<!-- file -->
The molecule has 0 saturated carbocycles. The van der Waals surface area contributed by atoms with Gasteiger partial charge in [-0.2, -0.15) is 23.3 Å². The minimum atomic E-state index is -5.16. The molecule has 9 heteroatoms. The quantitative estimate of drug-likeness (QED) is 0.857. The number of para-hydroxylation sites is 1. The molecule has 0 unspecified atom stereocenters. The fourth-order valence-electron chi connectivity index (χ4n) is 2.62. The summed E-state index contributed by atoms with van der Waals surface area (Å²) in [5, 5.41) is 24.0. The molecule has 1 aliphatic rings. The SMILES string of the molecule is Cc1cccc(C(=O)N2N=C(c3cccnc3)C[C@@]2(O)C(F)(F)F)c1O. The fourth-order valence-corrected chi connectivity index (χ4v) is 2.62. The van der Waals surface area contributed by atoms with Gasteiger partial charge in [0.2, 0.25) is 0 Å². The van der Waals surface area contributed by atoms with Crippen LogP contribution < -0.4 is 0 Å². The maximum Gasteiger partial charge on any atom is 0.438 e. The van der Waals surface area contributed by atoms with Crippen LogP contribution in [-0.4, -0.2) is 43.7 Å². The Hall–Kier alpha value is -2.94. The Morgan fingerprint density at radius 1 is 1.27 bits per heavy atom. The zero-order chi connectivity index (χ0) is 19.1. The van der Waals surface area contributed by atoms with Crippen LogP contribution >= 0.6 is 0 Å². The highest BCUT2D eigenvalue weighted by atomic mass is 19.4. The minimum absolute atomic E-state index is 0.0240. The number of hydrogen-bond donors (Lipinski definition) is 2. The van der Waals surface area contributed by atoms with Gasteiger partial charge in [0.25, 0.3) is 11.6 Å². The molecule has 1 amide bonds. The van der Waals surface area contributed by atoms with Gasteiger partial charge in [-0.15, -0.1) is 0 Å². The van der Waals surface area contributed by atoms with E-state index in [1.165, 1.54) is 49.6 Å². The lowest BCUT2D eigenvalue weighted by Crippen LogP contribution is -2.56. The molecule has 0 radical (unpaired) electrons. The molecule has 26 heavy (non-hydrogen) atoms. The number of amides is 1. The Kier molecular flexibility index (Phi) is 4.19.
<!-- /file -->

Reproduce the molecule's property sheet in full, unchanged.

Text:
The molecule has 0 saturated carbocycles. The van der Waals surface area contributed by atoms with Gasteiger partial charge in [-0.2, -0.15) is 23.3 Å². The minimum atomic E-state index is -5.16. The molecule has 9 heteroatoms. The quantitative estimate of drug-likeness (QED) is 0.857. The number of para-hydroxylation sites is 1. The molecule has 0 unspecified atom stereocenters. The fourth-order valence-electron chi connectivity index (χ4n) is 2.62. The summed E-state index contributed by atoms with van der Waals surface area (Å²) in [5, 5.41) is 24.0. The molecule has 1 aliphatic rings. The SMILES string of the molecule is Cc1cccc(C(=O)N2N=C(c3cccnc3)C[C@@]2(O)C(F)(F)F)c1O. The fourth-order valence-corrected chi connectivity index (χ4v) is 2.62. The van der Waals surface area contributed by atoms with Gasteiger partial charge in [0.2, 0.25) is 0 Å². The van der Waals surface area contributed by atoms with Crippen LogP contribution < -0.4 is 0 Å². The maximum Gasteiger partial charge on any atom is 0.438 e. The van der Waals surface area contributed by atoms with Crippen LogP contribution in [-0.4, -0.2) is 43.7 Å². The Hall–Kier alpha value is -2.94. The Morgan fingerprint density at radius 1 is 1.27 bits per heavy atom. The zero-order chi connectivity index (χ0) is 19.1. The van der Waals surface area contributed by atoms with Crippen LogP contribution >= 0.6 is 0 Å². The highest BCUT2D eigenvalue weighted by atomic mass is 19.4. The minimum absolute atomic E-state index is 0.0240. The number of hydrogen-bond donors (Lipinski definition) is 2. The van der Waals surface area contributed by atoms with Gasteiger partial charge in [0.25, 0.3) is 11.6 Å². The molecule has 1 amide bonds. The van der Waals surface area contributed by atoms with Gasteiger partial charge in [-0.15, -0.1) is 0 Å². The van der Waals surface area contributed by atoms with E-state index in [1.165, 1.54) is 49.6 Å². The lowest BCUT2D eigenvalue weighted by Crippen LogP contribution is -2.56. The molecule has 0 radical (unpaired) electrons. The molecule has 26 heavy (non-hydrogen) atoms. The number of amides is 1. The Kier molecular flexibility index (Phi) is 4.19.